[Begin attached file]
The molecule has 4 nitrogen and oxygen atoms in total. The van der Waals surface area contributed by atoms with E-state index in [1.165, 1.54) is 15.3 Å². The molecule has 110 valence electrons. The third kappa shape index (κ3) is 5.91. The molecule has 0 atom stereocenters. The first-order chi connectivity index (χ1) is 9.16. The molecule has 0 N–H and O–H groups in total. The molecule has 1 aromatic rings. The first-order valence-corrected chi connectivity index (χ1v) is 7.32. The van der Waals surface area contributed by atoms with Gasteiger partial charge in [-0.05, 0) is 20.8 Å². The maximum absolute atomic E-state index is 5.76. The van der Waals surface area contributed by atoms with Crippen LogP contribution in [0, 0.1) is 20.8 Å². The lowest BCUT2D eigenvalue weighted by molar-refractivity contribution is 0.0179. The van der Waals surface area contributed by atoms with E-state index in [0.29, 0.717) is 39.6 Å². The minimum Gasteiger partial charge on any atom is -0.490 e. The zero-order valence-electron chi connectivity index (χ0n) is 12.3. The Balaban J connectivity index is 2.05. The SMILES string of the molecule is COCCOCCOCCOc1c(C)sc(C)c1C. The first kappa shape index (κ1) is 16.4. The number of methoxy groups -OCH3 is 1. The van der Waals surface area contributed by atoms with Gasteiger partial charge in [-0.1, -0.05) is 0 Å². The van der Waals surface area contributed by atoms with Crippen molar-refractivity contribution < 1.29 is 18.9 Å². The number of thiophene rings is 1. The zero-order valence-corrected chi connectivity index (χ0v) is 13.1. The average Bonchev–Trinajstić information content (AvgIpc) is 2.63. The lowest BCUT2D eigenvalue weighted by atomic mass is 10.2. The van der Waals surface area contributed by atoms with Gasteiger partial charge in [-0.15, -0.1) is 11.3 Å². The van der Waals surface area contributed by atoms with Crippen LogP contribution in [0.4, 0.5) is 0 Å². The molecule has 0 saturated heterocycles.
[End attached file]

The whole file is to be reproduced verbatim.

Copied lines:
The molecule has 4 nitrogen and oxygen atoms in total. The van der Waals surface area contributed by atoms with E-state index in [1.165, 1.54) is 15.3 Å². The molecule has 110 valence electrons. The third kappa shape index (κ3) is 5.91. The molecule has 0 atom stereocenters. The first-order chi connectivity index (χ1) is 9.16. The molecule has 0 N–H and O–H groups in total. The molecule has 1 aromatic rings. The first-order valence-corrected chi connectivity index (χ1v) is 7.32. The van der Waals surface area contributed by atoms with Gasteiger partial charge in [-0.05, 0) is 20.8 Å². The maximum absolute atomic E-state index is 5.76. The van der Waals surface area contributed by atoms with Crippen LogP contribution in [0, 0.1) is 20.8 Å². The lowest BCUT2D eigenvalue weighted by molar-refractivity contribution is 0.0179. The van der Waals surface area contributed by atoms with E-state index in [0.29, 0.717) is 39.6 Å². The minimum Gasteiger partial charge on any atom is -0.490 e. The zero-order valence-electron chi connectivity index (χ0n) is 12.3. The Balaban J connectivity index is 2.05. The SMILES string of the molecule is COCCOCCOCCOc1c(C)sc(C)c1C. The first kappa shape index (κ1) is 16.4. The number of methoxy groups -OCH3 is 1. The van der Waals surface area contributed by atoms with Gasteiger partial charge in [-0.1, -0.05) is 0 Å². The van der Waals surface area contributed by atoms with Crippen molar-refractivity contribution < 1.29 is 18.9 Å². The number of thiophene rings is 1. The zero-order valence-corrected chi connectivity index (χ0v) is 13.1. The average Bonchev–Trinajstić information content (AvgIpc) is 2.63. The lowest BCUT2D eigenvalue weighted by atomic mass is 10.2. The van der Waals surface area contributed by atoms with Gasteiger partial charge in [-0.15, -0.1) is 11.3 Å². The van der Waals surface area contributed by atoms with Crippen LogP contribution in [0.4, 0.5) is 0 Å². The molecule has 0 saturated heterocycles.